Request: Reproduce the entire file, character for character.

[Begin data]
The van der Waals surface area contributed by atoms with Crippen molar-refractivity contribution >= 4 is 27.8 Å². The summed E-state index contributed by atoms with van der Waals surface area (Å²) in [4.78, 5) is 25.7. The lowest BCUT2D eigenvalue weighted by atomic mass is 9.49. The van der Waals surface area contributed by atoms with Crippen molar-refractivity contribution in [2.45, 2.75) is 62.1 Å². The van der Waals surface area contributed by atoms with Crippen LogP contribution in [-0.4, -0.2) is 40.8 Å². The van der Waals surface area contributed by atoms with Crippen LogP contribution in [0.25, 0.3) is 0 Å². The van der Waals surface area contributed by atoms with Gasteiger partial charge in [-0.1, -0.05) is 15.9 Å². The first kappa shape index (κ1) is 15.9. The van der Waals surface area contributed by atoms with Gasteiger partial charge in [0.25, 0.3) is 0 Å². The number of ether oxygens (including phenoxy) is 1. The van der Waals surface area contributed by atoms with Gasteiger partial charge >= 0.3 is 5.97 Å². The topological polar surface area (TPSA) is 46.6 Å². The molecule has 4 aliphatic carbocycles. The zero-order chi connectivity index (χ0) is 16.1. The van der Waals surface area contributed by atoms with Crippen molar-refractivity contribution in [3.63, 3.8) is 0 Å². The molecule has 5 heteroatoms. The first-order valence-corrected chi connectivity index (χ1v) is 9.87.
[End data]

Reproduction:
The van der Waals surface area contributed by atoms with Crippen molar-refractivity contribution >= 4 is 27.8 Å². The summed E-state index contributed by atoms with van der Waals surface area (Å²) in [4.78, 5) is 25.7. The lowest BCUT2D eigenvalue weighted by atomic mass is 9.49. The van der Waals surface area contributed by atoms with Crippen molar-refractivity contribution in [2.45, 2.75) is 62.1 Å². The van der Waals surface area contributed by atoms with Crippen LogP contribution in [-0.4, -0.2) is 40.8 Å². The van der Waals surface area contributed by atoms with Crippen LogP contribution in [0.25, 0.3) is 0 Å². The van der Waals surface area contributed by atoms with Gasteiger partial charge in [-0.1, -0.05) is 15.9 Å². The first kappa shape index (κ1) is 15.9. The van der Waals surface area contributed by atoms with Gasteiger partial charge in [0.25, 0.3) is 0 Å². The number of ether oxygens (including phenoxy) is 1. The van der Waals surface area contributed by atoms with Gasteiger partial charge >= 0.3 is 5.97 Å². The topological polar surface area (TPSA) is 46.6 Å². The molecule has 4 aliphatic carbocycles. The zero-order chi connectivity index (χ0) is 16.1. The van der Waals surface area contributed by atoms with Crippen molar-refractivity contribution in [3.63, 3.8) is 0 Å². The molecule has 5 heteroatoms. The first-order valence-corrected chi connectivity index (χ1v) is 9.87.